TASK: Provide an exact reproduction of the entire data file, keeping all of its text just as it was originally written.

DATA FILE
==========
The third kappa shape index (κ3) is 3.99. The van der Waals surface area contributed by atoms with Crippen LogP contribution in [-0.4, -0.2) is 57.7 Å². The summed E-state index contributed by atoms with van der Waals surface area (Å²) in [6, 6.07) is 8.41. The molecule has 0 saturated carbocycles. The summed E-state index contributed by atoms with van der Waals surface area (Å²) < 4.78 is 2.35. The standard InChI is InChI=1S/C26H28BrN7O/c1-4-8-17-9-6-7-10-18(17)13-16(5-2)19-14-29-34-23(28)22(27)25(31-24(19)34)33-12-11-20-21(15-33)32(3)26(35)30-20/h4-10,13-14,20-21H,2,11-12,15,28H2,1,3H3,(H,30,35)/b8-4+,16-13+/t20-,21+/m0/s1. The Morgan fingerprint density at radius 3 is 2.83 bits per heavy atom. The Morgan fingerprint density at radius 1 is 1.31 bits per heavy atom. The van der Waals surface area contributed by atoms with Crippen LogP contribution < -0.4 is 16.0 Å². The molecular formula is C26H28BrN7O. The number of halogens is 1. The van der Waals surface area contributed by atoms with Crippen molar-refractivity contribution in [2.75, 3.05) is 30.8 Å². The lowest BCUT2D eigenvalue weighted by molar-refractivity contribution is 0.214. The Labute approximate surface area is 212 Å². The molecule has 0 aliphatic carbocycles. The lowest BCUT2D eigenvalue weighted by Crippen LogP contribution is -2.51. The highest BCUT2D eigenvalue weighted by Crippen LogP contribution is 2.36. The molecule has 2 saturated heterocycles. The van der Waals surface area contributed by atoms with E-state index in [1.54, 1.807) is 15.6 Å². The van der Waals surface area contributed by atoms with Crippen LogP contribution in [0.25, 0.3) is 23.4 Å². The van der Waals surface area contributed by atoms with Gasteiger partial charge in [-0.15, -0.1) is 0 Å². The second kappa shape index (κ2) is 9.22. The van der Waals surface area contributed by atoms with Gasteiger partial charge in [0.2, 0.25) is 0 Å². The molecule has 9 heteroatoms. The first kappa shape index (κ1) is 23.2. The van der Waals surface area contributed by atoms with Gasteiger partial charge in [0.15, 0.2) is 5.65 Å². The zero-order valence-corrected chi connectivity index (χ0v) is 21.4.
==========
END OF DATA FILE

The third kappa shape index (κ3) is 3.99. The van der Waals surface area contributed by atoms with Crippen LogP contribution in [-0.4, -0.2) is 57.7 Å². The summed E-state index contributed by atoms with van der Waals surface area (Å²) in [6, 6.07) is 8.41. The molecule has 0 saturated carbocycles. The summed E-state index contributed by atoms with van der Waals surface area (Å²) < 4.78 is 2.35. The standard InChI is InChI=1S/C26H28BrN7O/c1-4-8-17-9-6-7-10-18(17)13-16(5-2)19-14-29-34-23(28)22(27)25(31-24(19)34)33-12-11-20-21(15-33)32(3)26(35)30-20/h4-10,13-14,20-21H,2,11-12,15,28H2,1,3H3,(H,30,35)/b8-4+,16-13+/t20-,21+/m0/s1. The Morgan fingerprint density at radius 3 is 2.83 bits per heavy atom. The Morgan fingerprint density at radius 1 is 1.31 bits per heavy atom. The van der Waals surface area contributed by atoms with Crippen LogP contribution < -0.4 is 16.0 Å². The molecular formula is C26H28BrN7O. The number of halogens is 1. The van der Waals surface area contributed by atoms with Crippen molar-refractivity contribution in [2.75, 3.05) is 30.8 Å². The lowest BCUT2D eigenvalue weighted by molar-refractivity contribution is 0.214. The Labute approximate surface area is 212 Å². The molecule has 0 aliphatic carbocycles. The lowest BCUT2D eigenvalue weighted by Crippen LogP contribution is -2.51. The highest BCUT2D eigenvalue weighted by Crippen LogP contribution is 2.36. The molecule has 2 saturated heterocycles. The van der Waals surface area contributed by atoms with E-state index in [1.54, 1.807) is 15.6 Å². The van der Waals surface area contributed by atoms with Crippen LogP contribution in [0.25, 0.3) is 23.4 Å². The van der Waals surface area contributed by atoms with Gasteiger partial charge in [-0.15, -0.1) is 0 Å². The second kappa shape index (κ2) is 9.22. The van der Waals surface area contributed by atoms with Gasteiger partial charge in [0.2, 0.25) is 0 Å². The molecule has 9 heteroatoms. The first kappa shape index (κ1) is 23.2. The van der Waals surface area contributed by atoms with Gasteiger partial charge in [0.15, 0.2) is 5.65 Å². The zero-order valence-corrected chi connectivity index (χ0v) is 21.4.